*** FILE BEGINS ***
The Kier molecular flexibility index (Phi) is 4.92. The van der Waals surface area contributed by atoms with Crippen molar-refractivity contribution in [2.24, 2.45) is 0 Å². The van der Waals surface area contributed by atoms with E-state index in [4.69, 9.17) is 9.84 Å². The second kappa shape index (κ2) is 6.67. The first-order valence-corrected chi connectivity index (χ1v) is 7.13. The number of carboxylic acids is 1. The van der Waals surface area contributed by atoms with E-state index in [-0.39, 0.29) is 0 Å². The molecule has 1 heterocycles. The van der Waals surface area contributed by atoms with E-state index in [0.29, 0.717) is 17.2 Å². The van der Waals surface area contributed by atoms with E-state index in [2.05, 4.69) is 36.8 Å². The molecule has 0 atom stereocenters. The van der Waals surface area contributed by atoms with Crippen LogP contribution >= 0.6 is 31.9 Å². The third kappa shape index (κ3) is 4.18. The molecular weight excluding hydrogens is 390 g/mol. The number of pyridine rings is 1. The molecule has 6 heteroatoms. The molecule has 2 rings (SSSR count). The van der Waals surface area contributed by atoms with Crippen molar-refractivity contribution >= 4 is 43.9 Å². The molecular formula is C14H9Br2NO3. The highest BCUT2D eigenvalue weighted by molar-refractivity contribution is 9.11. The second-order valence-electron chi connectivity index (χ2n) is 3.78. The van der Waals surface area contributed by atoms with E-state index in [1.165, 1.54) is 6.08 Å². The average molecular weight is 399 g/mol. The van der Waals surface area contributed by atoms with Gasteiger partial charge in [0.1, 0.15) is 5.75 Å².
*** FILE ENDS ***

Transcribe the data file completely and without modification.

The Kier molecular flexibility index (Phi) is 4.92. The van der Waals surface area contributed by atoms with Crippen molar-refractivity contribution in [2.24, 2.45) is 0 Å². The van der Waals surface area contributed by atoms with E-state index in [4.69, 9.17) is 9.84 Å². The second kappa shape index (κ2) is 6.67. The first-order valence-corrected chi connectivity index (χ1v) is 7.13. The number of carboxylic acids is 1. The van der Waals surface area contributed by atoms with E-state index in [-0.39, 0.29) is 0 Å². The molecule has 1 heterocycles. The van der Waals surface area contributed by atoms with E-state index in [0.29, 0.717) is 17.2 Å². The van der Waals surface area contributed by atoms with E-state index in [2.05, 4.69) is 36.8 Å². The molecule has 0 atom stereocenters. The van der Waals surface area contributed by atoms with Crippen LogP contribution >= 0.6 is 31.9 Å². The third kappa shape index (κ3) is 4.18. The molecular weight excluding hydrogens is 390 g/mol. The number of pyridine rings is 1. The molecule has 6 heteroatoms. The molecule has 2 rings (SSSR count). The van der Waals surface area contributed by atoms with Crippen molar-refractivity contribution >= 4 is 43.9 Å². The molecular formula is C14H9Br2NO3. The highest BCUT2D eigenvalue weighted by molar-refractivity contribution is 9.11. The second-order valence-electron chi connectivity index (χ2n) is 3.78. The van der Waals surface area contributed by atoms with E-state index in [1.165, 1.54) is 6.08 Å². The average molecular weight is 399 g/mol. The van der Waals surface area contributed by atoms with Gasteiger partial charge in [0.1, 0.15) is 5.75 Å².